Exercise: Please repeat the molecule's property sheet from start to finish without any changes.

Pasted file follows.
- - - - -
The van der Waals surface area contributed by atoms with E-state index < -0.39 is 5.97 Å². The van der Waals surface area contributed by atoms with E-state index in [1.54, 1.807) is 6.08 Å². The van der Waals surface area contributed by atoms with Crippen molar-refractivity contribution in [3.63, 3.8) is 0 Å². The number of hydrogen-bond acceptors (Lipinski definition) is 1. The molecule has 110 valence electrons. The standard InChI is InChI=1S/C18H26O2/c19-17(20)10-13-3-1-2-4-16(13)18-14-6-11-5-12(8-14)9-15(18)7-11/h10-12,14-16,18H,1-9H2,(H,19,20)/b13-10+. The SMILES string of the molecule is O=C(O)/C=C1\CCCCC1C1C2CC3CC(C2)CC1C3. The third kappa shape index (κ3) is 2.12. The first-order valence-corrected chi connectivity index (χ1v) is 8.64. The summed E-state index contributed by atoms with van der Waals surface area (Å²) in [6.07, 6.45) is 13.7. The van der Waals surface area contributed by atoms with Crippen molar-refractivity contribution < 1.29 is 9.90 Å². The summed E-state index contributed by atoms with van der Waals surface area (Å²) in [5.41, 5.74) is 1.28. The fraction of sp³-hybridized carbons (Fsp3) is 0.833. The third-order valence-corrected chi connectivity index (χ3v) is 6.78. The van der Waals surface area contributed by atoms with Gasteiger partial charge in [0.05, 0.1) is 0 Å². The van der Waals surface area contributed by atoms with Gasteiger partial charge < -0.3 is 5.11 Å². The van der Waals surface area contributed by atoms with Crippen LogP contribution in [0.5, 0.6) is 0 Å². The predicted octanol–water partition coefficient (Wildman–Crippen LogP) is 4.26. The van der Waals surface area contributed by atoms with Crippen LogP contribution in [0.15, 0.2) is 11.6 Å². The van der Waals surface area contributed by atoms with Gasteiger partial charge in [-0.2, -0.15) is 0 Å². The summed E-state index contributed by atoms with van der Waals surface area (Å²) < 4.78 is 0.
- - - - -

The van der Waals surface area contributed by atoms with E-state index < -0.39 is 5.97 Å². The van der Waals surface area contributed by atoms with E-state index in [1.54, 1.807) is 6.08 Å². The van der Waals surface area contributed by atoms with Crippen molar-refractivity contribution in [3.63, 3.8) is 0 Å². The number of hydrogen-bond acceptors (Lipinski definition) is 1. The molecule has 110 valence electrons. The standard InChI is InChI=1S/C18H26O2/c19-17(20)10-13-3-1-2-4-16(13)18-14-6-11-5-12(8-14)9-15(18)7-11/h10-12,14-16,18H,1-9H2,(H,19,20)/b13-10+. The SMILES string of the molecule is O=C(O)/C=C1\CCCCC1C1C2CC3CC(C2)CC1C3. The third kappa shape index (κ3) is 2.12. The first-order valence-corrected chi connectivity index (χ1v) is 8.64. The summed E-state index contributed by atoms with van der Waals surface area (Å²) in [6.07, 6.45) is 13.7. The van der Waals surface area contributed by atoms with Crippen molar-refractivity contribution < 1.29 is 9.90 Å². The summed E-state index contributed by atoms with van der Waals surface area (Å²) in [5.41, 5.74) is 1.28. The fraction of sp³-hybridized carbons (Fsp3) is 0.833. The third-order valence-corrected chi connectivity index (χ3v) is 6.78. The van der Waals surface area contributed by atoms with Gasteiger partial charge in [0.05, 0.1) is 0 Å². The van der Waals surface area contributed by atoms with Gasteiger partial charge < -0.3 is 5.11 Å². The van der Waals surface area contributed by atoms with Crippen LogP contribution in [0.5, 0.6) is 0 Å². The predicted octanol–water partition coefficient (Wildman–Crippen LogP) is 4.26. The van der Waals surface area contributed by atoms with Crippen LogP contribution in [0.15, 0.2) is 11.6 Å². The van der Waals surface area contributed by atoms with Gasteiger partial charge in [-0.2, -0.15) is 0 Å². The summed E-state index contributed by atoms with van der Waals surface area (Å²) < 4.78 is 0.